One financial planning academic says the flow of new talent is being undermined by efforts to delay professional standards, as others lament the industry’s limited efforts to boost the slow pipeline.
Adviser Ratings has reported extensively on the slow supply of new graduates to financial planning compared with adviser exits, with recent data showing around seven departures for every new arrival. Last week, we reported there are fewer than 200 provisional advisers listed on the Financial Advisers Register and most have ended up at large licensees in 2021.
We’ve been told students feel disheartened by some licensees’ approaches to the professional year, with some feeling that licensees want to churn them through the 12 months without investing in their development.
It’s also feared industry advocates slowing and watering down professional standards has affected the morale of students, who see the industry moving further away from professionalisation.
Associate Professor Sharon Taylor, of Western Sydney University, said changes to the professional timeline – such as moving the exam deadline – have affected student supply.
“Our concern at the moment is because the government has continually extended the deadline, we’re getting a slow pipeline,” she said. “FASEA tried to do as much as it could, but it’s been thwarted.”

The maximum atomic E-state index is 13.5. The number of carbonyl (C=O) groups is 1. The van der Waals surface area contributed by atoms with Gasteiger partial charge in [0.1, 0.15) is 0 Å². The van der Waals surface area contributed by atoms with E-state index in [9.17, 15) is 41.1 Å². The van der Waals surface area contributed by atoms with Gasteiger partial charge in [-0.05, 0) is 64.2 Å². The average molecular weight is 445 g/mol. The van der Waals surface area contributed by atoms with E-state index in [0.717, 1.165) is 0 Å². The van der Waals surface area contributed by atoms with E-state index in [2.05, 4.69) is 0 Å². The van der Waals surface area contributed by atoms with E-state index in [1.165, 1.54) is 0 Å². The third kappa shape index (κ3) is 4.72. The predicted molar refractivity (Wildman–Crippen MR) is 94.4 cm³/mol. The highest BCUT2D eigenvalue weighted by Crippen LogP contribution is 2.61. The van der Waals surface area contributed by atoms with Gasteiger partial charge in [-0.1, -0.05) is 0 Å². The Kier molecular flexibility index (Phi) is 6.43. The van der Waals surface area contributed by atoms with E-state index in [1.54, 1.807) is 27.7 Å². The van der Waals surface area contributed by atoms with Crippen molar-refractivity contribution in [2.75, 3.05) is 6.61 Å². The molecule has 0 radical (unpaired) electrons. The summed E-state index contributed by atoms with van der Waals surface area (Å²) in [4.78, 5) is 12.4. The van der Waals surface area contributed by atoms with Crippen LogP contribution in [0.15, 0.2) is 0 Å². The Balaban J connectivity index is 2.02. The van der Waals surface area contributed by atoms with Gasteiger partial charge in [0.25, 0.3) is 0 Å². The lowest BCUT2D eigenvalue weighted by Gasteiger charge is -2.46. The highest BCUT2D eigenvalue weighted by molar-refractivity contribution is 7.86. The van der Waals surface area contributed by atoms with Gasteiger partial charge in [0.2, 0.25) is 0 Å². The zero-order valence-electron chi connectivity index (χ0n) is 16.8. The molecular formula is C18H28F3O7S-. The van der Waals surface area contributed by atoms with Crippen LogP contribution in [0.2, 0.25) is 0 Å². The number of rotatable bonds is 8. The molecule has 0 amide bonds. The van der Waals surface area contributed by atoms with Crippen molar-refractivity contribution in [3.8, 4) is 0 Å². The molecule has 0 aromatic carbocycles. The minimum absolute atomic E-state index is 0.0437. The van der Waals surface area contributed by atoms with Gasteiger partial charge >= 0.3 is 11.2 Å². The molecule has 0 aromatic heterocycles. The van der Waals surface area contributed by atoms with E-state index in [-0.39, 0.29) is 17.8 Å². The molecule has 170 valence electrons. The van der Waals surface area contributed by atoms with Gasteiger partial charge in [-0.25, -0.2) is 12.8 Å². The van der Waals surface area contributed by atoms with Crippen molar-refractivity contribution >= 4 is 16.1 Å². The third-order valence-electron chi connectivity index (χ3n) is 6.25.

Professor of Finance Kathy Walsh, from the University of Technology Sydney, said the lag in structural changes in the industry may be affecting the desire to study financial planning.
“I think supply is growing, but I wouldn’t say it’s a healthy supply,” she said.
Few professional opportunities for students
Professor Walsh said more needs to be done at an industry level to find development opportunities and placements for students.
“One of the major barriers for students is the banks moving out of financial planning [which leaves fewer roles for graduates],” she said. “Who is making the investment in these students now?”
Professor Walsh and Associate Professor Taylor agreed planning students are facing a number of challenges in finding professional year spots.
“We’re finding the industry won’t take on anybody who is not fully qualified,” Associate Professor Taylor said. This is despite students in their final year of a FASEA-approved degree being allowed to begin their professional year.
She questioned whether universities could continue to support financial planning students.
“If there’s no quantifiable flow of students by the time these extensions end, you won’t have universities offering the courses,” she said.
Marc Olynyk, program director of financial planning at Deakin University, said while Deakin’s enrolment numbers have been growing, student demand is difficult to determine due to the need to complete the FASEA exam, COVID-19 and the related fatigue and ongoing regulatory changes.
“The profession still needs to do a lot more to promote financial planning as a career of choice and the significant opportunities that already exist but will continue to grow over the next few years as the professional year program is progressively bedded down,” he said.